Adopt A Cow initiative pairs newborn calves with Virginia students
The Adopt-A-Cow program is bringing the reality of dairy farming to children in Virginia, as they “own” a cow during the school year.
The Dairy Alliance is working through Discover Dairy, an initiative of the Center for Dairy Excellence, to help students in rural settings and in urban areas learn about the dairy industry and its cows.
Elizabeth Moretz, Senior Manager of Farmer Relations at the alliance who runs the program in Virginia, said the program reaches into the eight Southeastern states. With this year its first, the program has seen 24,838 classrooms enrolled with 228,335 students in the region learning about life on a dairy farm. Of these, 2,693 of these classrooms are in Virginia with over 28,000 students who have adopted a calf.
Participating students received information in November about their newborn calves, including an introductory video and kit about the calf and the dairy farm she lives on, photos of the calf, activity sheets, a PowerPoint presentation, and a suggested lesson that follows Common Core standards.
Moretz said the calves in the Virginia program live on Kim Martin’s Catawba View Dairy in Fincastle, Va. In the spring the students will be able to take a virtual tour of the farm, interact with Martin, see their calves and learn more about the farm.
“I am really excited to be participating in this year’s Adopt-A-Calf program,” Martin told The Virginia State Dairyman, a publication of the Virginia State Dairymen’s Association. “It is truly a great example of forward-thinking education to help kids better understand the production aspect of where their dairy products originate. This strategy of combining fun and facts is a great tool for use as farmers and dairy advocates.”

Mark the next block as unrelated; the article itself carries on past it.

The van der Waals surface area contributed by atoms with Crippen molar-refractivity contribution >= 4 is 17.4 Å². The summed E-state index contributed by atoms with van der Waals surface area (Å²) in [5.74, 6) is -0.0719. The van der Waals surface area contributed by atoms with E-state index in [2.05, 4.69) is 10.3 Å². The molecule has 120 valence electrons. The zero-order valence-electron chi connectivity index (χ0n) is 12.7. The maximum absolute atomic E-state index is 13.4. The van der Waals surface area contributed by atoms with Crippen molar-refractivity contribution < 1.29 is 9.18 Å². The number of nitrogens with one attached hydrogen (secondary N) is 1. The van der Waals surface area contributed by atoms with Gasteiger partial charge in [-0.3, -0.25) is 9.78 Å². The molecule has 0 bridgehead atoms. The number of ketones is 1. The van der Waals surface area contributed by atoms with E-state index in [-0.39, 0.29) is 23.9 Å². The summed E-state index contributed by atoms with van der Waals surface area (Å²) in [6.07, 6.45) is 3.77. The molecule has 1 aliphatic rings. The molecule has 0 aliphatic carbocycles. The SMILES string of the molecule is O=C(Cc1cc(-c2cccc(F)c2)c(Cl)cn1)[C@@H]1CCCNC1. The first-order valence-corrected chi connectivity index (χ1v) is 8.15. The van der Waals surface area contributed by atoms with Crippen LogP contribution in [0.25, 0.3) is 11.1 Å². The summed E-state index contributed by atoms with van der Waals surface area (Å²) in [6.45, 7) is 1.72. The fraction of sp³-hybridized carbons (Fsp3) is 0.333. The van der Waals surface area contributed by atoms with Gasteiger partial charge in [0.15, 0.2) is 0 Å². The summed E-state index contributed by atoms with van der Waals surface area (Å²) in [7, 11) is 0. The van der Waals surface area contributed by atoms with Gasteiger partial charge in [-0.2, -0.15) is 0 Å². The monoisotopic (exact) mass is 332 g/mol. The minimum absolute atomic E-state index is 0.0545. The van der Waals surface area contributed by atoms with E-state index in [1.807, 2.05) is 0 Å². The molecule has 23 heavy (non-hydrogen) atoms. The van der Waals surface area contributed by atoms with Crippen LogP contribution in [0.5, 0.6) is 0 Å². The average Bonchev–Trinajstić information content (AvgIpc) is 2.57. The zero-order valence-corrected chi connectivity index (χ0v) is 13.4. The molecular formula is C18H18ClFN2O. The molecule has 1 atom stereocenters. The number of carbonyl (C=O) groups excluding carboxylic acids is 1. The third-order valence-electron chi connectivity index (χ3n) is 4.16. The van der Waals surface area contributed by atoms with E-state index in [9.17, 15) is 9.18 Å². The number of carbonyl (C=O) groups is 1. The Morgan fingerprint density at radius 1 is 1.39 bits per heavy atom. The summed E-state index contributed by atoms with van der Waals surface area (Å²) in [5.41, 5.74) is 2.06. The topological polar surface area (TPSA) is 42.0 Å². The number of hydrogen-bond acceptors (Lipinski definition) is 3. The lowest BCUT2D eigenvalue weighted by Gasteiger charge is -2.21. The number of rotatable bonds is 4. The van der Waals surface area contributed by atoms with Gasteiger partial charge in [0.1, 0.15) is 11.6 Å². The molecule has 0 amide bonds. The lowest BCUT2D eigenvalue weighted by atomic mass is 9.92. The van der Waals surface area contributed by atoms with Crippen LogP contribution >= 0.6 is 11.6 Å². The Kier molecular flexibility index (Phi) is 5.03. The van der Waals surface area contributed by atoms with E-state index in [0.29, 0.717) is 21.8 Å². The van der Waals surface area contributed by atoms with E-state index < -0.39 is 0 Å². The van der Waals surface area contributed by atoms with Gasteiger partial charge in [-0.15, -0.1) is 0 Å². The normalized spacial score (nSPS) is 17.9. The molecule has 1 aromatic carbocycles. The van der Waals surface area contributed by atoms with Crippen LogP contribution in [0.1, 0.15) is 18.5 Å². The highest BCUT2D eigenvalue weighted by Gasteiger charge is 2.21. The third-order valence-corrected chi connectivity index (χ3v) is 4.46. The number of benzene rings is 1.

During the school year, the students received three updates on how their calf was doing on the farm. The virtual tour in April will give them a final view of what is happening to their calf, how it has grown and how it is cared for by the farmer.
The virtual tour falls into a traditional pattern of farmers welcoming classes to visit, especially as an end-of-year field trip. Moretz said the virtual tours will continue as they let so many more children be part of a tour than an on-site visit.
The Adopt-A -Cow program is free. It is available for use by teachers, homeschool teachers, after school programs, library programs and youth agriculture programs.
The program is designed to let students have updates on their own calf. They learn about agricultural practices and the importance of both dairy and dairy cows, Moretz said.
Asked if the pandemic and its changes to education has had any effect on the program, Moretz said there is no way to compare since this is Adopt-A-Cow’s first year.
“It’s a perfect time to start it,” she maintained. “It’s a great way to get the message to students even though they are not in the classroom.”